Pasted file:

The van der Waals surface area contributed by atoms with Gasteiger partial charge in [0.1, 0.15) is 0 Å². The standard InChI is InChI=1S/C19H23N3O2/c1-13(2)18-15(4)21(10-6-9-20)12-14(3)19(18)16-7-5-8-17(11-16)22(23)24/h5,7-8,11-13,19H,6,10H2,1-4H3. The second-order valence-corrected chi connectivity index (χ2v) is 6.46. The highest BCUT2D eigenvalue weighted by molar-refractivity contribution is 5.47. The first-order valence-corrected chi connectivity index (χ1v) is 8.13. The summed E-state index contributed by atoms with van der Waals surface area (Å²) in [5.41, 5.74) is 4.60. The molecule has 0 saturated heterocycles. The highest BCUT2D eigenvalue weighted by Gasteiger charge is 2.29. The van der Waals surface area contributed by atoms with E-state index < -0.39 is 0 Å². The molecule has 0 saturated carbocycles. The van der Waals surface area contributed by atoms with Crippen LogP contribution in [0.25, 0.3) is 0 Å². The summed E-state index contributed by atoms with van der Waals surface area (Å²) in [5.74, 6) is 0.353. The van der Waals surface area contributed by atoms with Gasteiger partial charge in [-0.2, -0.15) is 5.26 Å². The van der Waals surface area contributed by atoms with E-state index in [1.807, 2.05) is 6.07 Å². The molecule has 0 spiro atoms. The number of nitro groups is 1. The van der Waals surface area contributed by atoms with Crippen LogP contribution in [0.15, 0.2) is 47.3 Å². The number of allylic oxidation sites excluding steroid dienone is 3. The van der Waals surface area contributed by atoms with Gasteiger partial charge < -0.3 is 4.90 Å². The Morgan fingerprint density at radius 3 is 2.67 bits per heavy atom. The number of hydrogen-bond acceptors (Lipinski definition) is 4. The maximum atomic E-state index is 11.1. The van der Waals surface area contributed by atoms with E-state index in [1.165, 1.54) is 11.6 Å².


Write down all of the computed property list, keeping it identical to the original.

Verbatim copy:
The van der Waals surface area contributed by atoms with Gasteiger partial charge in [0.1, 0.15) is 0 Å². The standard InChI is InChI=1S/C19H23N3O2/c1-13(2)18-15(4)21(10-6-9-20)12-14(3)19(18)16-7-5-8-17(11-16)22(23)24/h5,7-8,11-13,19H,6,10H2,1-4H3. The second-order valence-corrected chi connectivity index (χ2v) is 6.46. The highest BCUT2D eigenvalue weighted by molar-refractivity contribution is 5.47. The first-order valence-corrected chi connectivity index (χ1v) is 8.13. The summed E-state index contributed by atoms with van der Waals surface area (Å²) in [5.41, 5.74) is 4.60. The molecule has 0 saturated heterocycles. The highest BCUT2D eigenvalue weighted by Gasteiger charge is 2.29. The van der Waals surface area contributed by atoms with E-state index < -0.39 is 0 Å². The molecule has 0 saturated carbocycles. The van der Waals surface area contributed by atoms with Crippen LogP contribution in [0.25, 0.3) is 0 Å². The summed E-state index contributed by atoms with van der Waals surface area (Å²) in [5.74, 6) is 0.353. The van der Waals surface area contributed by atoms with Gasteiger partial charge in [-0.2, -0.15) is 5.26 Å². The van der Waals surface area contributed by atoms with E-state index in [1.807, 2.05) is 6.07 Å². The molecule has 0 spiro atoms. The number of nitro groups is 1. The van der Waals surface area contributed by atoms with Crippen LogP contribution in [0.15, 0.2) is 47.3 Å². The number of allylic oxidation sites excluding steroid dienone is 3. The van der Waals surface area contributed by atoms with Gasteiger partial charge < -0.3 is 4.90 Å². The Morgan fingerprint density at radius 3 is 2.67 bits per heavy atom. The number of hydrogen-bond acceptors (Lipinski definition) is 4. The maximum atomic E-state index is 11.1. The van der Waals surface area contributed by atoms with E-state index in [1.165, 1.54) is 11.6 Å².